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After the American Heart Association came out with a strong statement against the use of smokeless tobacco as a smoking cessation aid, Dr. Gilbert Ross sent them this letter on Sept. 23:
Re: Piano et al, “Smokeless Tobacco Products and CVD”
To the American Heart Association: Physician leaders such as yourselves who consider themselves experts in cardiovascular disease and public health should be deeply ashamed of the recent AHA policy statement downplaying—indeed, denying—even the possibility of using smokeless tobacco to help addicted smokers quit.
Your statement was supposedly the distillation of an extensive review of the effects of smokeless tobacco on various health outcomes, as outlined by Piano, Benowitz et al in the most recent issue of Circulation: Journal of the American Heart Association. Whatever one’s feelings are towards the tobacco industry—and those of us involved in public health or clinical medicine harbor deep, negative, and well-justified antipathy towards those who market lethal addictive products to the unwary public—the problem now is how to help the 45 million addicted American smokers to get off deadly cigarettes and reduce the toll of 440,000 premature cigarette-related deaths each year. The AHA review and policy statement clearly shows that you are more concerned about an unscientific agenda than reducing smoking’s toll.
Assertions based on minimal or non-existent evidence are presented as documented fact. An attitude of “absolute proof” of efficacy holds sway—despite the fact that currently approved cessation methods, alone or in combination, result in an unacceptably low number of long-term successful quitters. Observations from large populations of smokeless users over decades—Scandinavian data—are downplayed or ignored to justify an anti-smokeless bias completely inappropriate in a scientific organization devoted to public health.
The evidence is clear, disturbingly so, that you abandoned science in sounding this baseless, destructive alarm: the studies your own authors cite show minimal if any harm from using smokeless tobacco—and even those few studies supporting your thesis are based on a mélange of various types of smokeless tobacco bearing little resemblance to modern snus-type smokeless products. The studies cited typically failed to discriminate between the various types of smokeless used. Your repeated references to “spit” tobacco are another clear sign of bias: the term itself is bound to cause readers to feel disgust, and snus products are not spit. You profess concern that the tobacco industry might manipulate the smokeless market to weaken the efficacy of tobacco control—thus presenting a hypothetical situation as a justification for denigrating a possible method for reducing the toll of cigarettes. As one piece of “evidence,” you note that several major cigarette makers have purchased smokeless companies—without giving any credence to the likelihood that cigarette makers also want to jump on the bandwagon of reduced-risk nicotine products to help their bottom lines.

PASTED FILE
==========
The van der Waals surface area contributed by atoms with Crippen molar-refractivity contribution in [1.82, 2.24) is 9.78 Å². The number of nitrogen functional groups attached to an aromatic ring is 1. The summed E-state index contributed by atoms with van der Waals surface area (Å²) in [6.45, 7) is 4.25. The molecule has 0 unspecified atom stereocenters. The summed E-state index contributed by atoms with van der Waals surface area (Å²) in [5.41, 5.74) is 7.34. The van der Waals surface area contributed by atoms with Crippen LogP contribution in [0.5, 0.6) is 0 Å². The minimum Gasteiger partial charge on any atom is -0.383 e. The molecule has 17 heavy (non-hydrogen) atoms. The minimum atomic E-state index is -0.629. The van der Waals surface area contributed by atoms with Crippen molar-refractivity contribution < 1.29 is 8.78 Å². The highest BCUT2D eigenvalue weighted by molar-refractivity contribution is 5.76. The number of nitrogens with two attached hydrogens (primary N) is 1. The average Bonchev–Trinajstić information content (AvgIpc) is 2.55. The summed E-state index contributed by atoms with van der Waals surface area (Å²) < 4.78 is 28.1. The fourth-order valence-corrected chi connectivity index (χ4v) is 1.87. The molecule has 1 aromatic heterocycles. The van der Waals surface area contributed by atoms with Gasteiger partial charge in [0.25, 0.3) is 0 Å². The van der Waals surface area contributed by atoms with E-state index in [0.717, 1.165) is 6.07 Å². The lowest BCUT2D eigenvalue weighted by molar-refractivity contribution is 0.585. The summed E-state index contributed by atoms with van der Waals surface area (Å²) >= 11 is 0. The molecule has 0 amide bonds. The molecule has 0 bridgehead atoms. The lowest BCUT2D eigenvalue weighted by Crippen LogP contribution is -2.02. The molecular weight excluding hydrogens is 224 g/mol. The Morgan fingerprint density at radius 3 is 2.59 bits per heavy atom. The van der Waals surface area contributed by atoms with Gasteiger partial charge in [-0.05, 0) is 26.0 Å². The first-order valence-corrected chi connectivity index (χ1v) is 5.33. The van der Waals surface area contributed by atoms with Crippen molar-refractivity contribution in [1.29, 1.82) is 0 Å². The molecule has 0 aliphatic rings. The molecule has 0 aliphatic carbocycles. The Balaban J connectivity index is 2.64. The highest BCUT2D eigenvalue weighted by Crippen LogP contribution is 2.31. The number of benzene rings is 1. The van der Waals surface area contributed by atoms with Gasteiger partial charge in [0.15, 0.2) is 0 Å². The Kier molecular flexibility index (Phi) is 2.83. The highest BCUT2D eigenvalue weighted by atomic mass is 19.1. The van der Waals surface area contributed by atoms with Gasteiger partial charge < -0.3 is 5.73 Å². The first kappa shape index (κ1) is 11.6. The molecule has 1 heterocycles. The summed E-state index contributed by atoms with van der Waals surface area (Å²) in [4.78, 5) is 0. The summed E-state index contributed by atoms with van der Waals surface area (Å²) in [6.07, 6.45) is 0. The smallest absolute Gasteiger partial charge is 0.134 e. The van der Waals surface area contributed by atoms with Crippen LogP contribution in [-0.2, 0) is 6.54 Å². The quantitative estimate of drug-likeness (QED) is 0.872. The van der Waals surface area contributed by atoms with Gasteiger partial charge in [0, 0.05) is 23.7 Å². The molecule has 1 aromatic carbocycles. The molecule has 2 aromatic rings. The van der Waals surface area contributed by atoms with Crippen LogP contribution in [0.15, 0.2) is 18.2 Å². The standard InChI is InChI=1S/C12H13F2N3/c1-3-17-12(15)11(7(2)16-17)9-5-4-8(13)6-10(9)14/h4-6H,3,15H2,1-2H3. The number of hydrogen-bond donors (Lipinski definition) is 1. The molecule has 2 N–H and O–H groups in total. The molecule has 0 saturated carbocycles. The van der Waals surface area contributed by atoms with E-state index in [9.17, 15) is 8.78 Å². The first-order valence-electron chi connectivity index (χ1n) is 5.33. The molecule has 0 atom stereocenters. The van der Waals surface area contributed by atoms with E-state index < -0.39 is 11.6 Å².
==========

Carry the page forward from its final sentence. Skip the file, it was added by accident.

You refer to an increased risk of oral cancers due to “carcinogens” in smokeless tobacco—although extensive studies over the past decade have clearly disproven any such link. You take pains to point out the unimpressive nicotine blood levels among smokeless users—without expressing any concern that such levels might suffice anyway to reduce cigarette craving. While acknowledging that smokeless is much less harmful than smoking, you disingenuously say that you have no evidence that smokers who switch to smokeless actually reduce their disease risk. Does that make any sense to you? Only by a bizarre refusal to open your eyes to the facts can that type of cognitive dissonance be accepted into a supposedly scientific discourse. Finally, you conclude that the AHA does not recommend the use of ST as a cessation aid, nor even as an alternative to smoking, because of several clearly irrelevant rationalizations: first, that ST products are not “without harm;” second, ST use is associated with an increased risk of some diseases, and it is addictive; third, there is “inadequate evidence of smoking cessation efficacy and safety.”
All of your concerns must be framed thusly: compared to what? ST is “not safe,” but it is proven to be about 99% safer than smoking cigarettes. The evidence of its safety and efficacy is clearly available from the Scandinavian data of the past five decades or more: lower smoking rates concomitant with increased snus use, and the lowest smoking-related disease rates in Europe. The unacceptable quit rates we currently experience with all the approved methods combined with the evidence (albeit evidence you fail to acknowledge) of ST’s safety and efficacy cry out for increased consumer awareness of this product and truthful communication of its properties—not moralistic, prohibitionist denials of the possible benefits out of fear of hobgoblins and the quest for “safety.” We all agree that no one should take up smoking, and smokers should quit. Adhering to that message in the face of millions of addicted smokers who want to quit but can’t tell our addicted smokers: Just keep right on smoking. Is that the message you wish to convey? Shame on you.
Gilbert Ross M.D.
The American Council on Science and Health